By Ray Pride
“I want this movie to be like a smell.”
That’s not the usual sentiment you’d find from a careerist filmmaker, someone intent on making one movie after the other on an increasingly larger scale. But it is one voiced by Turner Prize-winning English visual artist Steve McQueen [left] who offered that insight into one of his early, prize-winning installation efforts, and it could also be said about his serene, unruffled debut as a feature director, “Hunger,” about nothing less than life and death in Belfast, Ireland’s Maze Prison during a sixty-six-day hunger strike in 1981. The Republican inmates refuse to eat until the British government recognizes the IRA as a legitimate political organization. The Blanket and No-Wash protest begins: the men refuse uniforms and live in their filth. A voice of authority sounds in the prison corridors: a disembodied Margaret Thatcher. All else is refined, reduced eventually to what goes on inside prison walls, against soiled cell walls, inside the confines of an expiring mind.
Movies got confused in their first century. They forgot what they were (or are). Cinema started as an extension of photography, that curiosity of curiosities, that capture of observation and witness in apparent real time. Think of the Lumière brothers’ short films, often a single take like “Train Entering a Station”(L’Arrivée d’un train en Gare de la Ciotat, 1895). This is the world dreamt for us. In reflected light, we see what we’ve seen as seen by someone else but seen as if in a dream. Movies with a thirst for light and enlightenment in recent decades have largely become something else, tethered to scripts and schedules and release patterns and money that must be made back in a reasonable amount of time to satisfy stakeholder and taxman alike, bearing plotlines with only the slimmest of variations between them.
Many moviegoers might well find “Hunger” unendurable. Yet it has the scent of that nearly lost curiosity, a thirst for time’s passage, for the stink of life, the punishing truth of duration. It’s a more elegiac endeavor than Chantal Akerman’s rarely seen “Jeanne Dielman,” which works through accumulation across three hours and a burst of ultimately irrational behavior to capture something of life’s rhythms in fresh, uncommon, revealing fashion.
“Hunger” is studied, and filled with limpid, lyrical images, of feathers and snowflakes and cigarette smoke and a crying policeman, of men smoking pages of the Gospels, but also blunt depiction of what the “dirty protest” of the men actually entailed, with cell walls daubed with waste, corridors running with fluids. Think of Terence Davies’ stern lyricism in the transfixing movement of camera and light in “Distant Voices, Still Lives” (1988) and “The Long Day Closes” (1992). McQueen’s earlier video installations and other non-narrative forms have been described as both tender and tactile. Throughout his career, critics have described his work as bodily exploration, as forensic as it is dramatic, as bacterial as it is spiritual. Consider it corporeal punishment. Contemporary parallels are unavoidable and unfortunate. As McQueen’s written, “The body as site of political warfare is becoming a more familiar phenomenon. It is the final act of desperation; your own body is your last resource for protest. One uses what one has, rightly or wrongly.”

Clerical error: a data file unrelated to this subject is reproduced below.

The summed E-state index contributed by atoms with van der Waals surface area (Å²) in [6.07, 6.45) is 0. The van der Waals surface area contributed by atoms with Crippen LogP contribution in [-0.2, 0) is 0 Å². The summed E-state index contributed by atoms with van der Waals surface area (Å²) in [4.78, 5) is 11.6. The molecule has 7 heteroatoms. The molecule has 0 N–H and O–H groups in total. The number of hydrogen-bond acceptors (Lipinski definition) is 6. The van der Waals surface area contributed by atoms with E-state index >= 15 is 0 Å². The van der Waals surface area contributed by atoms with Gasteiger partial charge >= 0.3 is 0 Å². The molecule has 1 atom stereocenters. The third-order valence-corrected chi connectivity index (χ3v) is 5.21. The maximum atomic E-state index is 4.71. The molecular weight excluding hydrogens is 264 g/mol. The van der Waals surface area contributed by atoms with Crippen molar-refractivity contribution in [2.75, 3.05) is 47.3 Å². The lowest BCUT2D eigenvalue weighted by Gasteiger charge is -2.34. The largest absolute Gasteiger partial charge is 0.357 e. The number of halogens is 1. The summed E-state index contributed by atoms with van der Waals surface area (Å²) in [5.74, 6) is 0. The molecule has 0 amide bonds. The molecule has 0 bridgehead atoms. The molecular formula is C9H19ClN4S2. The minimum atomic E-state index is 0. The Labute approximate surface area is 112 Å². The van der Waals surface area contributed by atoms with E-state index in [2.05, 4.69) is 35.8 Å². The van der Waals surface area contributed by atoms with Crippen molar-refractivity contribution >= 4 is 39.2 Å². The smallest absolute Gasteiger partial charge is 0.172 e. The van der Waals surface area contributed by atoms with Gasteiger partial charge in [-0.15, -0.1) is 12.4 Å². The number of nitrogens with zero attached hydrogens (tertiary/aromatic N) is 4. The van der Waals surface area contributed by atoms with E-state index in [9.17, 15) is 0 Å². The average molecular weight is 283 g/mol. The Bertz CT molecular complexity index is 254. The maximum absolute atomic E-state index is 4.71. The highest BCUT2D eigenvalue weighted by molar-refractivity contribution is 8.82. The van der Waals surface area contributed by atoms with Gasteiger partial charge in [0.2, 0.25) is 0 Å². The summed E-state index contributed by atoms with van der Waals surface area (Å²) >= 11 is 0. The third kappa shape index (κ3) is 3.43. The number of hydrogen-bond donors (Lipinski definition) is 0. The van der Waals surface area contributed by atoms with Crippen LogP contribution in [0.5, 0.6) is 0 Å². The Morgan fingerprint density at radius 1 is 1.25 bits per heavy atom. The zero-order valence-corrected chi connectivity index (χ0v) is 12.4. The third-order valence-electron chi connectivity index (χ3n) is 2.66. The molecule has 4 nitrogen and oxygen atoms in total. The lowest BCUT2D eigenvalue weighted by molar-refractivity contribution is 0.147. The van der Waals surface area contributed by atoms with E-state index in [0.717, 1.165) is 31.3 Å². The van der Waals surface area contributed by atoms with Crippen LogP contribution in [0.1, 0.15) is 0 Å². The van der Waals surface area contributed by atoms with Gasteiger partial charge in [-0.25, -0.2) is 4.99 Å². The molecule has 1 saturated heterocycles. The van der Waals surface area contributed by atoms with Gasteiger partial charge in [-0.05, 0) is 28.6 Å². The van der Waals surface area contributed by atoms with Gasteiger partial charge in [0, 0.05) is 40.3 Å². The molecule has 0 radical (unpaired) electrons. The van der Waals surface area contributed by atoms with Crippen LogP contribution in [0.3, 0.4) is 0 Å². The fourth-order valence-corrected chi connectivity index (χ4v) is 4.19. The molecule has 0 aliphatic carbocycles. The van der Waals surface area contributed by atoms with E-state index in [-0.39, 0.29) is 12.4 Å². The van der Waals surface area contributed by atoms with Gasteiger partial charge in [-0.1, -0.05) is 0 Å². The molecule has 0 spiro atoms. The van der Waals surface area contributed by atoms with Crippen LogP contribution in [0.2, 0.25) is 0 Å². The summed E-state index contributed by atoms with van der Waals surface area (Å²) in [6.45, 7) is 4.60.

The structure of “Hunger,” written by Irish playwright Enda Walsh, is essentially a triptych. A nearly wordless opening passage of the quotidian of prison life, including the travails of one of the guards, is followed by a second that reduces its dramatis personae to a single protagonist, Bobby Sands (Michael Fassbender), who would become first of the ten strikers to die. This stretch is an extended conversation between Sands and a priest that consists of moral and political argument. Shot on film, it’s an exceptionally long scene, thrilling in its concentration, that required special film stock to run the camera its almost twenty minute duration.
Fassbender commits himself to the body and the out-of-body, in the latter scenes starved into the figure of Sands, crumpled even more than Christian Bale was in similar sacrifice in “The Machinist”(2004). McQueen’s portrayal of the bruised male form brings to mind the great painter Francis Bacon’s bodies of men in extremis, bruised, torn, vividly corporeal. Sympathy? No. Pity? No. Empathy. Dignity and the human form are fragile and both necessary to sustain life. And patience: which the harrowingly beautiful, tragic, even transcendent “Hunger” has in abundance. In the end, “Hunger” makes concessions to traditional form with a lovely, if familiar image of release, of souls in flight. It is a gesture of forgiveness. To paraphrase another voice from that long ago late twentieth-century era, the Sex Pistols, McQueen, he’s a human being. Now maybe some salami and cheese, some crackers. Yes. That would be good.
“Hunger” opens Friday at the Music Box.